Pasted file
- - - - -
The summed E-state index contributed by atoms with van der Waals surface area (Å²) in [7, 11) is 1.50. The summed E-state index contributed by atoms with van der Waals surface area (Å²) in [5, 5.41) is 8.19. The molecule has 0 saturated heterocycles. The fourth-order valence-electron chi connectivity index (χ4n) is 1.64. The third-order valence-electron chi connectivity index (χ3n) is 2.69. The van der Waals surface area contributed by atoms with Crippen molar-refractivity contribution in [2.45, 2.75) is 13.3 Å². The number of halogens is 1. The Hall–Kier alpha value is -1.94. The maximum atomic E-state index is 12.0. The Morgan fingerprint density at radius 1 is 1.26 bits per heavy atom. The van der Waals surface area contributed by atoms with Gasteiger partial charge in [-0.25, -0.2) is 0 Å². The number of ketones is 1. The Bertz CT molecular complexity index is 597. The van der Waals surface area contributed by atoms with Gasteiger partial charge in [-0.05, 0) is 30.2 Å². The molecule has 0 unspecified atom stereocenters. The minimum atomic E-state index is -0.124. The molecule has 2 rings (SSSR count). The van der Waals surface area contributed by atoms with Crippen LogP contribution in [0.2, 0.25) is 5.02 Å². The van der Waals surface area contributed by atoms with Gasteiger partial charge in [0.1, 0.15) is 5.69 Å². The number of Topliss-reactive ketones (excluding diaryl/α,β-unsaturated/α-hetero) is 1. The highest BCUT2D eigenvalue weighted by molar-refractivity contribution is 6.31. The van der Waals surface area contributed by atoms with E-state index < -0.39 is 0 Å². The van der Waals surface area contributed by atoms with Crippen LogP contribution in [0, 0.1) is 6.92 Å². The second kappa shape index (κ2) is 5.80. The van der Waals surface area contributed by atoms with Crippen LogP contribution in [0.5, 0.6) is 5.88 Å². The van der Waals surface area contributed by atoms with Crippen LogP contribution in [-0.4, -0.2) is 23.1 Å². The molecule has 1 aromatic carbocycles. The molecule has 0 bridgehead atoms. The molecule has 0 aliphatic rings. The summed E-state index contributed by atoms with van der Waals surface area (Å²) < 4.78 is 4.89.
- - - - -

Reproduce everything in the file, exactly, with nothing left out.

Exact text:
The summed E-state index contributed by atoms with van der Waals surface area (Å²) in [7, 11) is 1.50. The summed E-state index contributed by atoms with van der Waals surface area (Å²) in [5, 5.41) is 8.19. The molecule has 0 saturated heterocycles. The fourth-order valence-electron chi connectivity index (χ4n) is 1.64. The third-order valence-electron chi connectivity index (χ3n) is 2.69. The van der Waals surface area contributed by atoms with Crippen molar-refractivity contribution in [2.45, 2.75) is 13.3 Å². The number of halogens is 1. The Hall–Kier alpha value is -1.94. The maximum atomic E-state index is 12.0. The Morgan fingerprint density at radius 1 is 1.26 bits per heavy atom. The van der Waals surface area contributed by atoms with Gasteiger partial charge in [-0.25, -0.2) is 0 Å². The number of ketones is 1. The Bertz CT molecular complexity index is 597. The van der Waals surface area contributed by atoms with Gasteiger partial charge in [-0.05, 0) is 30.2 Å². The molecule has 0 unspecified atom stereocenters. The minimum atomic E-state index is -0.124. The molecule has 2 rings (SSSR count). The van der Waals surface area contributed by atoms with Crippen LogP contribution in [0.2, 0.25) is 5.02 Å². The van der Waals surface area contributed by atoms with Gasteiger partial charge in [0.1, 0.15) is 5.69 Å². The number of Topliss-reactive ketones (excluding diaryl/α,β-unsaturated/α-hetero) is 1. The highest BCUT2D eigenvalue weighted by molar-refractivity contribution is 6.31. The van der Waals surface area contributed by atoms with E-state index < -0.39 is 0 Å². The van der Waals surface area contributed by atoms with Crippen LogP contribution in [0, 0.1) is 6.92 Å². The second kappa shape index (κ2) is 5.80. The van der Waals surface area contributed by atoms with Crippen LogP contribution in [0.5, 0.6) is 5.88 Å². The van der Waals surface area contributed by atoms with Crippen LogP contribution in [-0.4, -0.2) is 23.1 Å². The molecule has 1 aromatic carbocycles. The molecule has 0 bridgehead atoms. The molecule has 0 aliphatic rings. The summed E-state index contributed by atoms with van der Waals surface area (Å²) < 4.78 is 4.89.